Teacher from Germany makes memorable impact

by Celia Shortt


Anika Huter, on left,
 is pictured here with her friend and supervising teacher at Moreland Elementary School, Janey Allen. Huter has been at Moreland since the start of the school year, assisting Allen with her special education classes and studying inclusion classes in the U.S.

Moreland Elementary School teacher Janey Allen brought more with her this school year than just her experience as a special education teacher when she joined Moreland's staff.

She also brought a student teacher from Germany who has become an important part of the Moreland Elementary community in her seven weeks at the school.

'I was invited by her to be an intern at Poplar Road,' said Anika Huter, a graduate student at the University of Oldenburg who is working on her master's degree. 'Her class was cut [in Germany]. So I came with her here.'

Huter grew up in a small German village, and since the 10th grade, has long hoped to be a special education teacher.

'We had special education kids in our little village,' she said. 'I grew up being with these kids and having fun. Since 10th grade, I have wanted to be a special education teacher.'

Germany, unlike the U.S., has only just began incorporating inclusion classes for special education students. The U.S. has been practicing this method of education for much longer. Inclusion classes are those with both special education students and traditional students learning alongside each other.

Huter wanted to study those classes for her master's thesis - to see if the special education students were really included. Huter's thesis is on American inclusion classrooms and the differences it makes in a special-needs child's educational experience.

Huter's research includes questions and activities to verify that special education students are included in activities with traditional students and in what ways.

'I asked each student four questions about who they did homework with, played with, and studied with,' she said. 'For younger students, I asked who they read books with - things like that.'

From those answers and specific activities which studied how the students included each other, Huter found successful results in her research.

'I wanted to find out if they were really included,' she said. 'And they are really included. For example, students play with them at recess and at home.'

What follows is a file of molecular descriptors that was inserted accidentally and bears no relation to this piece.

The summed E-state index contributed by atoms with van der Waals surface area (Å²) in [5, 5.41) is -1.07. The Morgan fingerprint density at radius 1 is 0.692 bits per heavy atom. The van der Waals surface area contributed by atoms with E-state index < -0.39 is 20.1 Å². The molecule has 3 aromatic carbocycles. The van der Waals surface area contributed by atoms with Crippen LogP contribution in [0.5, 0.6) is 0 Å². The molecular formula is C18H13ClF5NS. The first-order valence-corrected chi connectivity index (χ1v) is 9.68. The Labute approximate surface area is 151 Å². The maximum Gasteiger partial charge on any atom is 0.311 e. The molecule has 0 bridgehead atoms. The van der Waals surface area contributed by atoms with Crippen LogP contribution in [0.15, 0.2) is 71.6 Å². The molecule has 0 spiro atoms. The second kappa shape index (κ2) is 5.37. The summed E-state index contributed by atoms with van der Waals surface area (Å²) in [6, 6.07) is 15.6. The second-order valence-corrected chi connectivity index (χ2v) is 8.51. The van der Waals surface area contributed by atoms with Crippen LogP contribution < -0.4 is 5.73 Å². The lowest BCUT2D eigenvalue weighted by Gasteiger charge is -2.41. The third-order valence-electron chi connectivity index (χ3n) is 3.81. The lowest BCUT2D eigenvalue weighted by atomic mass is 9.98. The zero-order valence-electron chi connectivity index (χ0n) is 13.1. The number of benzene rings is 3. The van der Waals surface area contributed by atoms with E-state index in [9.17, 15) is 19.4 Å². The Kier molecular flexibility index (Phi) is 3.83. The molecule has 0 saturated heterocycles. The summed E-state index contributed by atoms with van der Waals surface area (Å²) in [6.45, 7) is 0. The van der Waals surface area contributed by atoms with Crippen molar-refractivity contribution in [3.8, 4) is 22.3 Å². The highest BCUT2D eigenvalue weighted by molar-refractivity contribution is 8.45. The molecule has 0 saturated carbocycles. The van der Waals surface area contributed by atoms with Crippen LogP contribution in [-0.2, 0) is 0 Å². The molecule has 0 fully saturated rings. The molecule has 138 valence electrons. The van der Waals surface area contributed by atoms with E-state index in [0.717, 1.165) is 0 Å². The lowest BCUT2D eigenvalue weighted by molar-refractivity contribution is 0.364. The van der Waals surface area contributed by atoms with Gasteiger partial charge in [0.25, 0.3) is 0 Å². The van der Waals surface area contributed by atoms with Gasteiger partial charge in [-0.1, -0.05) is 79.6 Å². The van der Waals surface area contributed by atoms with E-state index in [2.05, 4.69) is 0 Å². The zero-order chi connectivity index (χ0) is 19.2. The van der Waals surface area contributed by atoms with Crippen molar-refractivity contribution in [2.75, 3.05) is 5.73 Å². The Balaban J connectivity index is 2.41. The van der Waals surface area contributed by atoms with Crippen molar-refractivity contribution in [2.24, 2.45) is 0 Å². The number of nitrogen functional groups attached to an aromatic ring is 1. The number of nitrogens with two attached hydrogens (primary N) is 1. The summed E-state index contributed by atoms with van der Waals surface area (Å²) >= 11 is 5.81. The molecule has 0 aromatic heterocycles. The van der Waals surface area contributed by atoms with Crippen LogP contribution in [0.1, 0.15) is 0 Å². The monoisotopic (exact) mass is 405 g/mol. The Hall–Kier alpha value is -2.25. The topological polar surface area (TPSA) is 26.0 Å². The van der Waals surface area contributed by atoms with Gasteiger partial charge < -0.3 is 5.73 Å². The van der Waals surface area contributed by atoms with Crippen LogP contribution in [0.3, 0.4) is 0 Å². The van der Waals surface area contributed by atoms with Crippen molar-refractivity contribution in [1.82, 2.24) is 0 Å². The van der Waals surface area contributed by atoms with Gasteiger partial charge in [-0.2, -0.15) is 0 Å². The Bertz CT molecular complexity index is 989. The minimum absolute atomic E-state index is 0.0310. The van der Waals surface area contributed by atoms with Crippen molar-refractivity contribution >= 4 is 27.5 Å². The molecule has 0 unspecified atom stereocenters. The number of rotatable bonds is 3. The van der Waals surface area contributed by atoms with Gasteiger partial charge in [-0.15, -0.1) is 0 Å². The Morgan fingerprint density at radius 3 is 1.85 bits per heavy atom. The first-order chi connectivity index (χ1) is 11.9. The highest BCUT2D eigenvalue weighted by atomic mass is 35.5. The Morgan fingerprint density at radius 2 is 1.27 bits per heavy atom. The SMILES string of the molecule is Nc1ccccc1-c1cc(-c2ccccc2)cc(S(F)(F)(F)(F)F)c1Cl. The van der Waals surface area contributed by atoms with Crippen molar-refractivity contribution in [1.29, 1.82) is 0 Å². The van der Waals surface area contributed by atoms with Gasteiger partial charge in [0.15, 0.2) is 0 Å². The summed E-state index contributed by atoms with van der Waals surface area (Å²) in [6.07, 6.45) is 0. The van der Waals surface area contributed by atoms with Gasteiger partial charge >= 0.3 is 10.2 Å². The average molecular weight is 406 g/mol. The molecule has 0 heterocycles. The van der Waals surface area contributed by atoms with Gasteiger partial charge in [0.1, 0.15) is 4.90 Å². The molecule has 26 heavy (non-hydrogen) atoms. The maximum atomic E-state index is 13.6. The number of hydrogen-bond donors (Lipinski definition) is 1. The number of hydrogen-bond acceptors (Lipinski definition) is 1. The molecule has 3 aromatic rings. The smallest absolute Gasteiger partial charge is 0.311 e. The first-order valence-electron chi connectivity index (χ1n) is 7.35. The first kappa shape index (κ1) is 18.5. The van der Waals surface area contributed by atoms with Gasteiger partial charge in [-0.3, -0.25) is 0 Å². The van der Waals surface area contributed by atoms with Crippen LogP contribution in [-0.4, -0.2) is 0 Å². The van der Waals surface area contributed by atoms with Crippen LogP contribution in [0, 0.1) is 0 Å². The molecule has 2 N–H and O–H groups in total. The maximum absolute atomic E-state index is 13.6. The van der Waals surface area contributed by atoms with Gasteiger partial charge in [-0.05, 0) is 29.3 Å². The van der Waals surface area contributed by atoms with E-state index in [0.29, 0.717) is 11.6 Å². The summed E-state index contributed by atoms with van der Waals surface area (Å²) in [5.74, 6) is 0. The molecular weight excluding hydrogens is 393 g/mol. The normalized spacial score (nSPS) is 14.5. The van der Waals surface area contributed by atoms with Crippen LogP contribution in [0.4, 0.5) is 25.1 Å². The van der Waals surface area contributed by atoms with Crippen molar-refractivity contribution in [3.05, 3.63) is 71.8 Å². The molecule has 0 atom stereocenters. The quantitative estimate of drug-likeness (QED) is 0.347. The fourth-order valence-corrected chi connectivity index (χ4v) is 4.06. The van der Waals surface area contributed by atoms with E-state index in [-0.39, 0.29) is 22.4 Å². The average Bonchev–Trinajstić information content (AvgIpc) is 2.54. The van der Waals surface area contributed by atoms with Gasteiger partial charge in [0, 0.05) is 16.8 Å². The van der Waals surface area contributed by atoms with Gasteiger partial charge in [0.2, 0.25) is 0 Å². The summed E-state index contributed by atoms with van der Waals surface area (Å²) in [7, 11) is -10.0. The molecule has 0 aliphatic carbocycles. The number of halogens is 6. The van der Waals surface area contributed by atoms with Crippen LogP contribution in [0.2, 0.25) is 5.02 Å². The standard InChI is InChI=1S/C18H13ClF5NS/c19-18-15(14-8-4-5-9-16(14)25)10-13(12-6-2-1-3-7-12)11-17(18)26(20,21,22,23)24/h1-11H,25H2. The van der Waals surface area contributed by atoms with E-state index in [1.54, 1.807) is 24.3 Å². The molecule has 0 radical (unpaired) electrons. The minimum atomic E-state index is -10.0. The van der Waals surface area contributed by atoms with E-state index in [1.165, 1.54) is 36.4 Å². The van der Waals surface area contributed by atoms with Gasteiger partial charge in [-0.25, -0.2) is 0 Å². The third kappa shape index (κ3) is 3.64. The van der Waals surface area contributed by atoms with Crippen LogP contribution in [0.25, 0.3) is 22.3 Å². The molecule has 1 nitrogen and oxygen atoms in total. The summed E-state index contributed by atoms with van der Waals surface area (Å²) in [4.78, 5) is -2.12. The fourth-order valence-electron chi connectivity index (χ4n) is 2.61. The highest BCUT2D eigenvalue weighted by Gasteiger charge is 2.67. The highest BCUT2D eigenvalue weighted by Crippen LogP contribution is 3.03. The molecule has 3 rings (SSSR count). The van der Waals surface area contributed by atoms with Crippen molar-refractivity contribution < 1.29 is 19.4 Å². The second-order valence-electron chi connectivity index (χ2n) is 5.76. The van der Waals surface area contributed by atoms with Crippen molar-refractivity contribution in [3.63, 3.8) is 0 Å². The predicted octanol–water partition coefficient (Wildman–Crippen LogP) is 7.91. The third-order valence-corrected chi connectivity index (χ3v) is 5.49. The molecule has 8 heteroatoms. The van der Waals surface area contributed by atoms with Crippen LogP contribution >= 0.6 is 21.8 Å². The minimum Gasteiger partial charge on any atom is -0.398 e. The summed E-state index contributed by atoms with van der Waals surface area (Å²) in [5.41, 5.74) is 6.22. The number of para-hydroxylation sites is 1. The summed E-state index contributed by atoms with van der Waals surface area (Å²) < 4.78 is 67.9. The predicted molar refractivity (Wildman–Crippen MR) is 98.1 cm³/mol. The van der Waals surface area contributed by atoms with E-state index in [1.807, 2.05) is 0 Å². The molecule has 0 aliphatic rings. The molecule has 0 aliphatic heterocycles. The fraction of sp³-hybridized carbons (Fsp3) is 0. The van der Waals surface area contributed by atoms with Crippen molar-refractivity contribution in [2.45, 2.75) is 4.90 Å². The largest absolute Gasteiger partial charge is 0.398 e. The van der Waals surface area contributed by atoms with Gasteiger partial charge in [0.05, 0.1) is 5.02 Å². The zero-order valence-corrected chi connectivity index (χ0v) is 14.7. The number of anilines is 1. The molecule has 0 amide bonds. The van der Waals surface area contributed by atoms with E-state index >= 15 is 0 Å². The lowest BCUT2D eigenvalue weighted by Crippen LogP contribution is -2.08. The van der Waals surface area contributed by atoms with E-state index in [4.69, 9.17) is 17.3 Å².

'My research shows inclusion works,' she added. 'I am going to take it back to Germany and use it there.'

Huter also gave German lessons to the students.

'One special needs student with many challenges has learned to speak German and has learned German numbers,' said Moreland Elementary School Principal Melanie Perry. 'He is more fluent in German than in English.'

Both Perry and Allen are sad to see her go, but are glad that she was able to start off the school year at Moreland Elementary.

'We're going to miss her so much,' said Allen. 'She did great. The kids are going to really miss her. They love her so much.'

'She's been like a jewel for us,' said Perry. 'Her classroom management and teaching the kids about other cultures, it's just been great.'

Huter is also sad to go, but is thankful for the experience and happy with what she was able to accomplish.

'I'd like to thank Mrs. Allen, Ms. Perry, Ms. Cross, the staff, and the teachers,' she said. 'It's been a great experience.'

'Other than friends and the people I met, I will miss the weather,' she added with a smile.

Huter will return to Germany and begin school in October. She has two more semesters of school before she can start teaching. Once the two semesters are completed, she will have student teaching for 18 months and then receive her teaching certificate.

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